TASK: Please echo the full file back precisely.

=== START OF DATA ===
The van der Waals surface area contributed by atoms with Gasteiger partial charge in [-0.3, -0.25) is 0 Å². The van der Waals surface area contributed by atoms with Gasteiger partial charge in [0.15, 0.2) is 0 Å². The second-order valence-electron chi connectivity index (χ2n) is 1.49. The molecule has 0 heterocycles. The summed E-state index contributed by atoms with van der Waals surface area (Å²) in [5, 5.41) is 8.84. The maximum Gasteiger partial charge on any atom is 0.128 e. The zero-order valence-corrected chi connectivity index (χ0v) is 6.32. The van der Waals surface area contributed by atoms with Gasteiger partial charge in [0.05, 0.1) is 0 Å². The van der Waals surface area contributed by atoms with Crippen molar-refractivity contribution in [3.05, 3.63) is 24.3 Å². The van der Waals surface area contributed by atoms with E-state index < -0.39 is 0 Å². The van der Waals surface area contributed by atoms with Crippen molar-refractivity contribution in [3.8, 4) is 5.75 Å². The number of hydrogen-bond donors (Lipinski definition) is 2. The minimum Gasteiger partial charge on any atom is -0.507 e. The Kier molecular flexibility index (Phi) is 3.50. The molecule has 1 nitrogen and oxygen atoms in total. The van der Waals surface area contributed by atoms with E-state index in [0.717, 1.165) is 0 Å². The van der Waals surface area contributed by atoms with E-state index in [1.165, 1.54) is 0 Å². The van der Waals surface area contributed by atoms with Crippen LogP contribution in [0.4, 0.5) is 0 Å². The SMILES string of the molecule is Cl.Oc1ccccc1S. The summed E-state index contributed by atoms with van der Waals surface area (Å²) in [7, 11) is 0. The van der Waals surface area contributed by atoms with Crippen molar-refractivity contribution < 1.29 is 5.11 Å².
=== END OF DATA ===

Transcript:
The van der Waals surface area contributed by atoms with Gasteiger partial charge in [-0.3, -0.25) is 0 Å². The van der Waals surface area contributed by atoms with Gasteiger partial charge in [0.15, 0.2) is 0 Å². The second-order valence-electron chi connectivity index (χ2n) is 1.49. The molecule has 0 heterocycles. The summed E-state index contributed by atoms with van der Waals surface area (Å²) in [5, 5.41) is 8.84. The maximum Gasteiger partial charge on any atom is 0.128 e. The zero-order valence-corrected chi connectivity index (χ0v) is 6.32. The van der Waals surface area contributed by atoms with Gasteiger partial charge in [0.05, 0.1) is 0 Å². The van der Waals surface area contributed by atoms with Crippen molar-refractivity contribution in [3.05, 3.63) is 24.3 Å². The van der Waals surface area contributed by atoms with E-state index < -0.39 is 0 Å². The van der Waals surface area contributed by atoms with Crippen molar-refractivity contribution in [3.8, 4) is 5.75 Å². The number of hydrogen-bond donors (Lipinski definition) is 2. The minimum Gasteiger partial charge on any atom is -0.507 e. The Kier molecular flexibility index (Phi) is 3.50. The molecule has 1 nitrogen and oxygen atoms in total. The van der Waals surface area contributed by atoms with E-state index in [0.717, 1.165) is 0 Å². The van der Waals surface area contributed by atoms with E-state index in [1.165, 1.54) is 0 Å². The van der Waals surface area contributed by atoms with Crippen LogP contribution in [0.4, 0.5) is 0 Å². The SMILES string of the molecule is Cl.Oc1ccccc1S. The summed E-state index contributed by atoms with van der Waals surface area (Å²) in [7, 11) is 0. The van der Waals surface area contributed by atoms with Crippen molar-refractivity contribution < 1.29 is 5.11 Å².